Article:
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Expired residence permit for work purposes, currently outside of China but possess valid work permit


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My situation is as follows:


I have been employed by a Chinese employer based out of Kunming in Yunnan province since November 2012. Throughout much of this time, my work projects have been in SE Asia and I generally only need to go to Kunming (or China for that matter) occasionally for a few weeks, the rest of the time I'm based in Thailand with regular travel to Laos, Myanmar, Vietnam and other regional countries. My company is currently in the process of considering the next phase in the project we are doing and how they will employ me. This may mean I will need to come back to China but in the meantime, let me explain the timeline of my Chinese visas and what I can do to restore my residence permit for work purposes, which expired on 29th Jan 2014.


Note that the main reason I am in this situation is that my role in the company is more of a consultant hence there hasn't been regular work so far. Additionally, I got another job (completely unrelated) in Thailand, but that job ended unexpectedly around the time of the expiration of my Chinese residence permit. My company is however still willing to employ me further and there me be some more regular work around the corner, hence the need for me to seek some advice.


In October 2012, I applied for an "L" tourist visa from the Chinese consulate in Chiang Mai Thailand. This was rather straightforward, despite changes to the documents you needed to supply that were given at the time. I had a letter of invitation from my employer (who acted simply as a guarantor), with details including my method of travel to China (Yunnan registered car from Vientiane to Kunming, which ended up being a THAI flight from Bangkok but that's what I specified), accommodation at my employer's house (this was the case as I'm usually registered there) and period of stay, 30 days. I got the visa 4 days later (I'm a dual citizen but I have been using my Swiss passport for Chinese visa applications as I have previously resided in China on a student visa i.e. residence permit issued for study purposes). My employer kept insisting that a conversion from an "L" to a "Z" visa would be possible inside China even though I was quite sure this was the exception rather than the rule.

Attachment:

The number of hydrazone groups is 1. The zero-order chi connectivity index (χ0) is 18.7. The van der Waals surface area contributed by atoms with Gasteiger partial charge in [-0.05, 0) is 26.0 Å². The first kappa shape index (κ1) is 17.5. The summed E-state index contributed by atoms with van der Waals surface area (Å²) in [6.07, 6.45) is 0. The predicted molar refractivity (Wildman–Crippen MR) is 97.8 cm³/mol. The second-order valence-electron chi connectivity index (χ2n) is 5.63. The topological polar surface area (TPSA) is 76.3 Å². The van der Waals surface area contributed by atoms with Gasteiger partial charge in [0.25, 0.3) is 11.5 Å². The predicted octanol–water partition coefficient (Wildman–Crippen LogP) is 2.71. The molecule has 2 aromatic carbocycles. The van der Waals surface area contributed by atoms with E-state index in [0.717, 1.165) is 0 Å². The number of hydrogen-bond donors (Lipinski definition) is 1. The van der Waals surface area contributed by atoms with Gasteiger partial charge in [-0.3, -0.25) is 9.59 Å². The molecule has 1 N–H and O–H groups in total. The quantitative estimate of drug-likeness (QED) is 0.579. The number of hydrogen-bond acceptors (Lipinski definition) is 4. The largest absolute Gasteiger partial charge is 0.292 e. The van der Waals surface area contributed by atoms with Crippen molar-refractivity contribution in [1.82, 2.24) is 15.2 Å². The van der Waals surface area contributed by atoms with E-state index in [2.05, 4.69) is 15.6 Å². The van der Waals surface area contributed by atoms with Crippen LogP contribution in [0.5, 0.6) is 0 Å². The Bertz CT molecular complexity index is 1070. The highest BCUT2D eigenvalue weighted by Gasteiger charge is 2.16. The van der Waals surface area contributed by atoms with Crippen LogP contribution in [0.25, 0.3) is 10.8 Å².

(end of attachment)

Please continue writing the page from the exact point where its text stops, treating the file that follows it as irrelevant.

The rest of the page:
I entered Kunming in late November 2012 and stayed about 3 weeks in China and then went back to Thailand. I performed my duties for my company and went all the way to the Chinese border twice (I was involved in logistics management for my company) but did not cross as I didn't have a visa nor any need to cross into China at those times (early 2013). I even got an extension to my "L" visa, which didn't require any documents, just a fee of 168 Yuan and one additional re-entry, allowing me to depart Kunming and re-enter China before the expiration of the L visa on Jan 9, 2013. I never re-entered on that visa since my company told me that the documents they were preparing for me wouldn't be ready in time and there was no reason to return to Kunming at the time - all my work was in Thailand or Myanmar for the time being.


Starting in December 2012 my company prepared the documents required to hire me on a "Z" visa, which took a little while. Only in March of 2013 were all the documents ready. I originally wanted to apply for my Z in Bangkok in May, but as I was doing a lot of travelling to India and other circumstances, I only starting applying in late June. Due to some documents not being originals, I was asked to provide these documents as originals, so my company sent these to me to bring with me to the embassy. After 2 rejections for this reason (documents weren't original etc.) I was finally granted my Z visa on July 16, 2013.